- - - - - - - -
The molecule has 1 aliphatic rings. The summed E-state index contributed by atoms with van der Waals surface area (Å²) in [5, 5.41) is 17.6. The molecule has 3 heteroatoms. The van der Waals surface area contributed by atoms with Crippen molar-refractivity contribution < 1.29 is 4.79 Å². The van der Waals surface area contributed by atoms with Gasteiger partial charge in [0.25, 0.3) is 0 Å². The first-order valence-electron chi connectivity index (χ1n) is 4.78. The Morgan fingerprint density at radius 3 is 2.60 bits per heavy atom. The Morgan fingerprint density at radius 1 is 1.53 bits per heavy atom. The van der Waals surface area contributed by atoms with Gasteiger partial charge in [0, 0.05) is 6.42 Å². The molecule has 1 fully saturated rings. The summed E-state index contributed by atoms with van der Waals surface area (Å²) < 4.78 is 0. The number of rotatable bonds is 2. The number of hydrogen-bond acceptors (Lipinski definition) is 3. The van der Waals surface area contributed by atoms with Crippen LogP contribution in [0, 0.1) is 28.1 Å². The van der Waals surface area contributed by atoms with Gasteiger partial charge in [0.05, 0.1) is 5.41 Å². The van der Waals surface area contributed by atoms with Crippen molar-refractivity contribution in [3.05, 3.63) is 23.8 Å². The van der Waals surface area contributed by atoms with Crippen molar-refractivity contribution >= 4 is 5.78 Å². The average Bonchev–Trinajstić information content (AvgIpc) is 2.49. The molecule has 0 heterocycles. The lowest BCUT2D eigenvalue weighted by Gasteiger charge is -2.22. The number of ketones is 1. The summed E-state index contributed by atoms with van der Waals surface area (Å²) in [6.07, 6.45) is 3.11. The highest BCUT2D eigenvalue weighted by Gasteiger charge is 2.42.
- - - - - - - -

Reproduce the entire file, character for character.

The molecule has 1 aliphatic rings. The summed E-state index contributed by atoms with van der Waals surface area (Å²) in [5, 5.41) is 17.6. The molecule has 3 heteroatoms. The van der Waals surface area contributed by atoms with Crippen molar-refractivity contribution < 1.29 is 4.79 Å². The van der Waals surface area contributed by atoms with Gasteiger partial charge in [0.25, 0.3) is 0 Å². The first-order valence-electron chi connectivity index (χ1n) is 4.78. The Morgan fingerprint density at radius 3 is 2.60 bits per heavy atom. The Morgan fingerprint density at radius 1 is 1.53 bits per heavy atom. The van der Waals surface area contributed by atoms with Gasteiger partial charge in [0, 0.05) is 6.42 Å². The molecule has 1 fully saturated rings. The summed E-state index contributed by atoms with van der Waals surface area (Å²) < 4.78 is 0. The number of rotatable bonds is 2. The number of hydrogen-bond acceptors (Lipinski definition) is 3. The van der Waals surface area contributed by atoms with Crippen LogP contribution in [0, 0.1) is 28.1 Å². The van der Waals surface area contributed by atoms with Gasteiger partial charge in [0.05, 0.1) is 5.41 Å². The van der Waals surface area contributed by atoms with Crippen molar-refractivity contribution in [3.05, 3.63) is 23.8 Å². The van der Waals surface area contributed by atoms with Crippen molar-refractivity contribution >= 4 is 5.78 Å². The average Bonchev–Trinajstić information content (AvgIpc) is 2.49. The molecule has 0 heterocycles. The lowest BCUT2D eigenvalue weighted by Gasteiger charge is -2.22. The number of ketones is 1. The summed E-state index contributed by atoms with van der Waals surface area (Å²) in [6.07, 6.45) is 3.11. The highest BCUT2D eigenvalue weighted by Gasteiger charge is 2.42.